Indiana’s social services system was privatized with the aim of saving taxpayers’ money. A contract was entered by IBM and the State of Indiana in which IBM was responsible for the management of approximately one-third of the states workload, with Mitch Daniels, the governor, promising that the $1.3billion deal would save the taxpayer $1 billion over the next decade (Michener et.al, 2016).
The privatized system meant to improve several areas of operation of the FSSA. The first area was that of human control; by handling about a third of Indiana’s welfare caseload, the replacing of individual case workers for each applicant with the facility of applying from the comfort of one’s home either online or via phone with the call center assistants. The second area was that of physical control. The new system aimed at minimizing or completely avoiding errors that occur in the course of handling real documents containing applicants’ welfare records by storing them electronically and making them available to caseworkers all over the state. The third area of control was that of finances, as the system was implemented with the intention of saving taxpayers approximately $1 billion over the next decade (Michener et.al, 2016).[Need an essay writing service? Find help here.]
The new privatized system brought about some changes that had an effect on the financial, structural and strategic levels of control of the welfare system. Financially, the system was so much focused on saving money that they developed a rushed method of handling services that ended up reducing the quality of services offered. Structural changes were brought about when IBM took over a third of FSSA’s case load, outsourcing the call center activities to Affiliated Computer Services (ACS) (Stake & Mabry, 2013). Changes also happened when IBM replaced individual case workers used by the traditional welfare system with an electronic system. Strategically, the welfare services approach changed from one of the personalized services, by having individual case workers for each household who would follow up on any issues in the access to welfare, to one of the impersonal services as records were stored electronically and accessed by various case workers across the state.
Regarding operations control, IBM and ACS failed to carry out preliminary and screening controls as they hired people from Sprint and TACO Bell to handle client calls (Stake & Mabry, 2013). The training provided was substandard, resulting in a bad work ethic with the sole purpose of the operators at call centers being to get clients off the phone, without actually providing any assistance. They had poor post action control as they had no systems in place for follow-up of applications, resulting in most clients being sent letters claiming they failed to cooperate when in fact they had fulfilled all requirements.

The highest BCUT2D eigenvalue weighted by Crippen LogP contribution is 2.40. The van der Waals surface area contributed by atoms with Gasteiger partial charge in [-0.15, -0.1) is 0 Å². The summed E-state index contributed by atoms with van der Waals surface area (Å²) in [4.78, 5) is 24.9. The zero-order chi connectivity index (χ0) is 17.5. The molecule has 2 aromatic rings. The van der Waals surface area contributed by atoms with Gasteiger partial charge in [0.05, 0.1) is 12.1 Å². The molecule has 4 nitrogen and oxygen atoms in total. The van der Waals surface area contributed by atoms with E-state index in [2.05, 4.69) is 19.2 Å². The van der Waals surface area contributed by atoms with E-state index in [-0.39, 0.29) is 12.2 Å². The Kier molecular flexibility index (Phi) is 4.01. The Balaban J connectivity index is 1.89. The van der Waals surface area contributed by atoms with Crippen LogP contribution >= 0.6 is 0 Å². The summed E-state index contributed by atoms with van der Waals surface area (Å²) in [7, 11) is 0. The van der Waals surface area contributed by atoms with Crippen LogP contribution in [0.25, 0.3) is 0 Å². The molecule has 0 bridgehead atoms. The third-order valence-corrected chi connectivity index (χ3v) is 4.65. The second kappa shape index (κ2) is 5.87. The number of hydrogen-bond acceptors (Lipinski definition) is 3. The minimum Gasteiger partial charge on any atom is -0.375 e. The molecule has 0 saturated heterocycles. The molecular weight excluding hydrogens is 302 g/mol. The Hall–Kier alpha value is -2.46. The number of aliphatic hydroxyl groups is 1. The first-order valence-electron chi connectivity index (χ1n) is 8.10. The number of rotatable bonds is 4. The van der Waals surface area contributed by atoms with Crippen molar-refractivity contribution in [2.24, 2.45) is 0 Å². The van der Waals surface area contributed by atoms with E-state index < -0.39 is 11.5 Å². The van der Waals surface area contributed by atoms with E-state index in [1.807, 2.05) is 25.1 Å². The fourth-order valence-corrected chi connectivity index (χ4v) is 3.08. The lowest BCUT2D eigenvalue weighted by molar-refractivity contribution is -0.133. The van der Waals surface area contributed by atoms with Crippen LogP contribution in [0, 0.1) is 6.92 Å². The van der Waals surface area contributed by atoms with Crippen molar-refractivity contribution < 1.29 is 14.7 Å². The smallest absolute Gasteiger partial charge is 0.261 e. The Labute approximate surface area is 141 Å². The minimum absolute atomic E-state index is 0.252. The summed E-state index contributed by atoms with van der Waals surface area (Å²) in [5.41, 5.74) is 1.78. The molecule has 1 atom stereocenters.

IBM and ACS’ approach to bureaucratic control had no control processes before the start of operations, none of business and none of feedback and assessment of services (Stake & Mabry, 2013). As a result, they hired underqualified employees who did not receive proper training; they underpaid these employees who made them demotivated and affected the quality of their work. Their unavailability for feedback to clients caused inconveniences as many were unable to access Medicare and food stamps because of wrong reasons.[Click Essay Writer to order your essay]
The privatized social services system proved ineffective because it lacked the characteristics of effective control in an organization. IBM and ACS lacked timeliness, as it took them a long time not only to process applications but also to give feedback to clients on the status of these applications (Stake & Mabry, 2013). The lack of accuracy in their operations was shown when they sent letters claiming lack of cooperation to clients who had fulfilled all necessary requirements. The system lacked acceptability; none of the residents of Indiana accepted this system due to its impersonal and inefficient nature in the handling of urgent matters. None of the employees accepted the system as they were underpaid and highly demotivated. The system also lacked necessary corrective action, despite the fact that most of these notices of lack of cooperation were sent erroneously; they had no systems in place to correct such action and give necessary services to applicants. Finally, the new system lacked the flexibility to applicants’ needs. The operators at call centers were not adequately equipped to handle the various needs of callers and for that reason, focused solely on getting them off the phone, regardless of whether their needs had been met. [“Write my essay for me?” Get help here.]
In Michener, J. L., In Koo, D., In Castrucci, B. C., & In Sprague, J. B. (2016). The practical playbook: Public health and primary care together.
Stake, R., & Mabry, L. (April 01, 2013). Ethics in program evaluation. Indiana Journal of Social Welfare, 7, 2, 99-109.